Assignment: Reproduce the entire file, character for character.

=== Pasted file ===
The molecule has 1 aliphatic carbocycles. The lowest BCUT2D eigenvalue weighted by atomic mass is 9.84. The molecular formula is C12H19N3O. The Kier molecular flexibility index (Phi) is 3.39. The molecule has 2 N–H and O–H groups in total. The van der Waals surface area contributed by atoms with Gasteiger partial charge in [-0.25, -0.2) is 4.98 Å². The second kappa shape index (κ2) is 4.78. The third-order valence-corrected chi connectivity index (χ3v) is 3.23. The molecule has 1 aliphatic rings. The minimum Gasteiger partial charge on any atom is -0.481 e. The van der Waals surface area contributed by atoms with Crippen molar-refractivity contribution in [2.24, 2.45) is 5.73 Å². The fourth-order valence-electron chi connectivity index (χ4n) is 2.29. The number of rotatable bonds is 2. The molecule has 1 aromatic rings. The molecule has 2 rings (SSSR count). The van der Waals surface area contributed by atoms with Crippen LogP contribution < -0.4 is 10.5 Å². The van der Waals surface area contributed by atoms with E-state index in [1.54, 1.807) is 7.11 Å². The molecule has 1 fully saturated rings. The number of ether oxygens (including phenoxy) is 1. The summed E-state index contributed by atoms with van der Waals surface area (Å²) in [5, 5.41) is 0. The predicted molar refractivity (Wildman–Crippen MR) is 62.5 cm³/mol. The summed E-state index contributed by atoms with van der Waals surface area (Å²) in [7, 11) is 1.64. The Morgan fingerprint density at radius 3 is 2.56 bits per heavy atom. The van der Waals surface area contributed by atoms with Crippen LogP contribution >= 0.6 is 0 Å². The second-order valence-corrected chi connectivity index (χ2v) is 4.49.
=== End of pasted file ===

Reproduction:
The molecule has 1 aliphatic carbocycles. The lowest BCUT2D eigenvalue weighted by atomic mass is 9.84. The molecular formula is C12H19N3O. The Kier molecular flexibility index (Phi) is 3.39. The molecule has 2 N–H and O–H groups in total. The van der Waals surface area contributed by atoms with Gasteiger partial charge in [-0.25, -0.2) is 4.98 Å². The second kappa shape index (κ2) is 4.78. The third-order valence-corrected chi connectivity index (χ3v) is 3.23. The molecule has 1 aliphatic rings. The minimum Gasteiger partial charge on any atom is -0.481 e. The van der Waals surface area contributed by atoms with Crippen molar-refractivity contribution in [2.24, 2.45) is 5.73 Å². The fourth-order valence-electron chi connectivity index (χ4n) is 2.29. The number of rotatable bonds is 2. The molecule has 1 aromatic rings. The molecule has 2 rings (SSSR count). The van der Waals surface area contributed by atoms with Crippen LogP contribution < -0.4 is 10.5 Å². The van der Waals surface area contributed by atoms with E-state index in [1.54, 1.807) is 7.11 Å². The molecule has 1 fully saturated rings. The number of ether oxygens (including phenoxy) is 1. The summed E-state index contributed by atoms with van der Waals surface area (Å²) in [5, 5.41) is 0. The predicted molar refractivity (Wildman–Crippen MR) is 62.5 cm³/mol. The summed E-state index contributed by atoms with van der Waals surface area (Å²) in [7, 11) is 1.64. The Morgan fingerprint density at radius 3 is 2.56 bits per heavy atom. The van der Waals surface area contributed by atoms with Crippen LogP contribution >= 0.6 is 0 Å². The second-order valence-corrected chi connectivity index (χ2v) is 4.49.